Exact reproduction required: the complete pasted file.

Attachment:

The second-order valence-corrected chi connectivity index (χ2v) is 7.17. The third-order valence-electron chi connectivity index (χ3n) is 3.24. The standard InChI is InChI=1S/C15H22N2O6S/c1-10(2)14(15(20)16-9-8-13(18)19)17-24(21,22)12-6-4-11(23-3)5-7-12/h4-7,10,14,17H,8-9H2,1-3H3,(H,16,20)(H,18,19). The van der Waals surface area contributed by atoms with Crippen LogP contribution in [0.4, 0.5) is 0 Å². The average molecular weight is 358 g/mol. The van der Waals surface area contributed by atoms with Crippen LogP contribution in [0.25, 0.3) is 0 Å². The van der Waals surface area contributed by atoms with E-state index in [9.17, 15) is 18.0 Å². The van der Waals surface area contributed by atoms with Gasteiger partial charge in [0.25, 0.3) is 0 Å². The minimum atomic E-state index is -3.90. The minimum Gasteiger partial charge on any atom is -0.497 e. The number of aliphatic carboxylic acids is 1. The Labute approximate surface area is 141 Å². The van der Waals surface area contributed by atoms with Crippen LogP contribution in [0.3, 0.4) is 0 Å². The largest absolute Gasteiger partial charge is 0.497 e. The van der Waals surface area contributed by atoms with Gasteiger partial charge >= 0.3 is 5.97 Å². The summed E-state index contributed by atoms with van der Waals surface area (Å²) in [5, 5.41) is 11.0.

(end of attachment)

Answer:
The second-order valence-corrected chi connectivity index (χ2v) is 7.17. The third-order valence-electron chi connectivity index (χ3n) is 3.24. The standard InChI is InChI=1S/C15H22N2O6S/c1-10(2)14(15(20)16-9-8-13(18)19)17-24(21,22)12-6-4-11(23-3)5-7-12/h4-7,10,14,17H,8-9H2,1-3H3,(H,16,20)(H,18,19). The van der Waals surface area contributed by atoms with Crippen LogP contribution in [0.4, 0.5) is 0 Å². The average molecular weight is 358 g/mol. The van der Waals surface area contributed by atoms with Crippen LogP contribution in [0.25, 0.3) is 0 Å². The van der Waals surface area contributed by atoms with E-state index in [9.17, 15) is 18.0 Å². The van der Waals surface area contributed by atoms with Gasteiger partial charge in [0.25, 0.3) is 0 Å². The minimum atomic E-state index is -3.90. The minimum Gasteiger partial charge on any atom is -0.497 e. The number of aliphatic carboxylic acids is 1. The Labute approximate surface area is 141 Å². The van der Waals surface area contributed by atoms with Crippen LogP contribution in [0.3, 0.4) is 0 Å². The largest absolute Gasteiger partial charge is 0.497 e. The van der Waals surface area contributed by atoms with Gasteiger partial charge >= 0.3 is 5.97 Å². The summed E-state index contributed by atoms with van der Waals surface area (Å²) in [5, 5.41) is 11.0.